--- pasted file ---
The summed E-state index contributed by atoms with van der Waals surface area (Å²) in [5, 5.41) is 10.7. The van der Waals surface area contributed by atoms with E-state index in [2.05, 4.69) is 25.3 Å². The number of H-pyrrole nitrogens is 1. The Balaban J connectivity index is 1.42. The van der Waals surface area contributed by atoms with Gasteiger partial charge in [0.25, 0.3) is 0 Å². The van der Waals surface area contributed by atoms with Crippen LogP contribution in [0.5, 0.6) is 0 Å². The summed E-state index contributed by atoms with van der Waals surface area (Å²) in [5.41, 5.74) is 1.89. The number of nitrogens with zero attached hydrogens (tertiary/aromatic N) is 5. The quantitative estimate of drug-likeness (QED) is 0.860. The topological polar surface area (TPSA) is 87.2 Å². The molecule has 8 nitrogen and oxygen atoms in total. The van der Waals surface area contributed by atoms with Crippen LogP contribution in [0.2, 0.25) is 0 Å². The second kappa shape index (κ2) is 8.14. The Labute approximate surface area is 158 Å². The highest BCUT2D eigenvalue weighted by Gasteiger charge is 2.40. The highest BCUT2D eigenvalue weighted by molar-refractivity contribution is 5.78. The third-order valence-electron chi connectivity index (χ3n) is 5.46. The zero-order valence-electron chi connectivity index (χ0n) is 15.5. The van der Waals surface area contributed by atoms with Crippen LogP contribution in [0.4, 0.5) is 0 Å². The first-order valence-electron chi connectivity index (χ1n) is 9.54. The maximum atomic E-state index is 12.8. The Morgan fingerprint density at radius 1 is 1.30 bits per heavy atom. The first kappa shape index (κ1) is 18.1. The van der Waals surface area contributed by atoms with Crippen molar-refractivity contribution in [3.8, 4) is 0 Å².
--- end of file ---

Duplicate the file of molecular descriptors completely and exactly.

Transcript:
The summed E-state index contributed by atoms with van der Waals surface area (Å²) in [5, 5.41) is 10.7. The van der Waals surface area contributed by atoms with E-state index in [2.05, 4.69) is 25.3 Å². The number of H-pyrrole nitrogens is 1. The Balaban J connectivity index is 1.42. The van der Waals surface area contributed by atoms with Gasteiger partial charge in [0.25, 0.3) is 0 Å². The van der Waals surface area contributed by atoms with Crippen LogP contribution in [0.5, 0.6) is 0 Å². The summed E-state index contributed by atoms with van der Waals surface area (Å²) in [5.41, 5.74) is 1.89. The number of nitrogens with zero attached hydrogens (tertiary/aromatic N) is 5. The quantitative estimate of drug-likeness (QED) is 0.860. The topological polar surface area (TPSA) is 87.2 Å². The molecule has 8 nitrogen and oxygen atoms in total. The van der Waals surface area contributed by atoms with Crippen LogP contribution in [0.2, 0.25) is 0 Å². The second kappa shape index (κ2) is 8.14. The Labute approximate surface area is 158 Å². The highest BCUT2D eigenvalue weighted by Gasteiger charge is 2.40. The highest BCUT2D eigenvalue weighted by molar-refractivity contribution is 5.78. The third-order valence-electron chi connectivity index (χ3n) is 5.46. The zero-order valence-electron chi connectivity index (χ0n) is 15.5. The van der Waals surface area contributed by atoms with Crippen LogP contribution in [0.4, 0.5) is 0 Å². The first-order valence-electron chi connectivity index (χ1n) is 9.54. The maximum atomic E-state index is 12.8. The Morgan fingerprint density at radius 1 is 1.30 bits per heavy atom. The first kappa shape index (κ1) is 18.1. The van der Waals surface area contributed by atoms with Crippen molar-refractivity contribution in [3.8, 4) is 0 Å².